Blockade of Il-6 with Sarilumab Promising for Treatment of Rheumatoid Arthritis
Doctors have reported that treatment with the interleukin-6–blocking drug sarilumab led to clinically meaningful improvements in patients with rheumatoid arthritis.
Sarilumab is an interleukin (IL)-6 blocker. IL-6 is a key proinflammatory cytokine that impacts inflammation, bone, and metabolism. Blockade of IL-6 is postulated to provide significant improvements in all these areas. Sarilumab is the first fully-human monoclonal antibody directed against the IL-6 receptor (IL-6R). Sarilumab is a subcutaneously delivered inhibitor of IL-6 signaling, which binds with high affinity to the IL-6 receptor. It blocks the binding of IL-6 to its receptor and interrupts the resultant cytokine-mediated inflammatory signaling. Sarilumab was developed using Regeneron’s VelocImmune® antibody technology.
The SARIL-RA-MOBILITY trial is a multicenter, placebo controlled, phase III trial designed to evaluate the effectiveness of sarilumab. The clinical trial enrolled 1,187 patients with RA who had an inadequate response to methotrexate alone at more than 200 centers in more than 30 countries, including the United States. Patients were treated with methotrexate plus 150 mg sarilumab administered as a subcutaneous injection every 2 weeks, 200 mg injected every 2 weeks, or placebo and directly compared.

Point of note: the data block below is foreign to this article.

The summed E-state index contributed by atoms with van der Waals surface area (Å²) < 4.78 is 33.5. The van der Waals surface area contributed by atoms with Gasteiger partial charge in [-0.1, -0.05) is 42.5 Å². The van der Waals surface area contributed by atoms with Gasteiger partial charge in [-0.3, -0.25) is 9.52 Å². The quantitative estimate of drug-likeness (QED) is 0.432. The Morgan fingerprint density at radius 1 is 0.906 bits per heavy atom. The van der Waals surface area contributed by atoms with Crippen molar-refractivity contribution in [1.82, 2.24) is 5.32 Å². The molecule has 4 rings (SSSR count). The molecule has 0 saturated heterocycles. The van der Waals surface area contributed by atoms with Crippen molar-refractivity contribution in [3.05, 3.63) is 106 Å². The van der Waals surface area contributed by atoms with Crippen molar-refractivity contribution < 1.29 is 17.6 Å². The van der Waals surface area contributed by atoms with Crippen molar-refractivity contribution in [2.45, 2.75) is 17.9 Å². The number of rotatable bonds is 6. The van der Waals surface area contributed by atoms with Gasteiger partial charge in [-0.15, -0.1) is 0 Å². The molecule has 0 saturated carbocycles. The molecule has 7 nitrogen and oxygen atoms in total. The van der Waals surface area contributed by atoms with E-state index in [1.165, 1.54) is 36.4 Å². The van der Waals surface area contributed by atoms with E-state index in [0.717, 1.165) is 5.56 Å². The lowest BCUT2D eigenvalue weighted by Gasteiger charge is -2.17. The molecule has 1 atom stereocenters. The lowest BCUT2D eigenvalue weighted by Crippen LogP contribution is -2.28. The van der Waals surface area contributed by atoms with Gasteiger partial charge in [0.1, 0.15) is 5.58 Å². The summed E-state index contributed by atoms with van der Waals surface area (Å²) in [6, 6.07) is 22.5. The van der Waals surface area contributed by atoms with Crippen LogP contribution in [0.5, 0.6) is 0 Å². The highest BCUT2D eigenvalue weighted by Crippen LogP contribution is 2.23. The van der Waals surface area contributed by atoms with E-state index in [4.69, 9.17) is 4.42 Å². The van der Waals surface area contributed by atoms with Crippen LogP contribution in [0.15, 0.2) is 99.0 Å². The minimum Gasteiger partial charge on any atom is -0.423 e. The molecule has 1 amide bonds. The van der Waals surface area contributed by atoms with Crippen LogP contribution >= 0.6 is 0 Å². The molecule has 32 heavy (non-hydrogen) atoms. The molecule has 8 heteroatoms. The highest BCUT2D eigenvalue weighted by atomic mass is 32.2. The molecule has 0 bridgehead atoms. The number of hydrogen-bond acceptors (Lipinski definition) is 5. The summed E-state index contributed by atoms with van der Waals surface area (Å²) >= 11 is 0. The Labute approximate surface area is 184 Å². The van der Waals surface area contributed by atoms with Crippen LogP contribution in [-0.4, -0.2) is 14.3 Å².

Overall the study found that 58% of 400 patients treated with 150 mg sarilumab and 66% of 399 patients treated with 200-mg sarilumab achieved meaningful improvement after 24 weeks of treatment compared to only 33% of the 398 patients who received placebo injections. Response was measured using American College of Rheumatology criteria.
Sarilumab treated patients also experienced significant and clinically meaningful improvements in the Health Assessment Questionnaire disability index, and the van der Heijde–modified total Sharp score which are used to assess functional improvements compared to placebo. The doctors reported that sarilumab treatment was relatively safe, with no new safety concerns arising from the study.
This study demonstrated that inhibition of IL-6 can reduce the signs and symptoms of RA and help to stop the destruction of joints in patients with RA. Having safe drugs from a new class available to treat patients with RA will give patients and their treating physicians better options for controlling RA.
The SARIL-RA-MOBILITY trial is the first study to finish from a panel of four phase III studies of sarilumab in patients with RA. The three other phase III trials currently in progress have enrolled a total of about 1,400 patients. A planned submission to the Food and Drug Administration for marketing approval of sarilumab for patients with RA will await completion of these three additional studies.
Reference: European League Against Rheumatism (EULAR) Congress 2014: Abstract OP0028. Presented June 12, 2014